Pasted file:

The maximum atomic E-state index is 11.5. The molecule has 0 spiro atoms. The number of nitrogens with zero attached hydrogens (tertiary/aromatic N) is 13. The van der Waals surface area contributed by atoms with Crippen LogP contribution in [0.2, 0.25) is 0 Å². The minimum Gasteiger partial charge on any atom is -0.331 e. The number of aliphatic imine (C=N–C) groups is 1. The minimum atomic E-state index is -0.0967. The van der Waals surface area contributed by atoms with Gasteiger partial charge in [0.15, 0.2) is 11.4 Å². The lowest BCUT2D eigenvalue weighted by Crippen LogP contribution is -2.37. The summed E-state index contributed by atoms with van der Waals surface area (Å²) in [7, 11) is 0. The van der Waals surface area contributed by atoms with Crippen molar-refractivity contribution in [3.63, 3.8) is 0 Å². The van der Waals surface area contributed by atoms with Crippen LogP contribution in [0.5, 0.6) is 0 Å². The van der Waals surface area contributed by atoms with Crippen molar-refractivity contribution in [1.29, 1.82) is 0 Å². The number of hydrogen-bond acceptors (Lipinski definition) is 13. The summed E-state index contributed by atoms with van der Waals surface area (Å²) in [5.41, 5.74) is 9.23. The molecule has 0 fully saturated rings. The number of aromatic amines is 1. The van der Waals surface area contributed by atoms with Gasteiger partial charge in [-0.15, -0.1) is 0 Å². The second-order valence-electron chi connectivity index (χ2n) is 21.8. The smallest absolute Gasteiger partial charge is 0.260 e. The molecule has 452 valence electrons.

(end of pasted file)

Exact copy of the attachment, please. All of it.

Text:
The maximum atomic E-state index is 11.5. The molecule has 0 spiro atoms. The number of nitrogens with zero attached hydrogens (tertiary/aromatic N) is 13. The van der Waals surface area contributed by atoms with Crippen LogP contribution in [0.2, 0.25) is 0 Å². The minimum Gasteiger partial charge on any atom is -0.331 e. The number of aliphatic imine (C=N–C) groups is 1. The minimum atomic E-state index is -0.0967. The van der Waals surface area contributed by atoms with Gasteiger partial charge in [0.15, 0.2) is 11.4 Å². The lowest BCUT2D eigenvalue weighted by Crippen LogP contribution is -2.37. The summed E-state index contributed by atoms with van der Waals surface area (Å²) in [7, 11) is 0. The van der Waals surface area contributed by atoms with Crippen molar-refractivity contribution in [3.63, 3.8) is 0 Å². The van der Waals surface area contributed by atoms with Crippen LogP contribution in [0.5, 0.6) is 0 Å². The van der Waals surface area contributed by atoms with Crippen molar-refractivity contribution in [1.29, 1.82) is 0 Å². The number of hydrogen-bond acceptors (Lipinski definition) is 13. The summed E-state index contributed by atoms with van der Waals surface area (Å²) in [5.41, 5.74) is 9.23. The molecule has 0 fully saturated rings. The number of aromatic amines is 1. The van der Waals surface area contributed by atoms with Gasteiger partial charge in [-0.15, -0.1) is 0 Å². The second-order valence-electron chi connectivity index (χ2n) is 21.8. The smallest absolute Gasteiger partial charge is 0.260 e. The molecule has 452 valence electrons.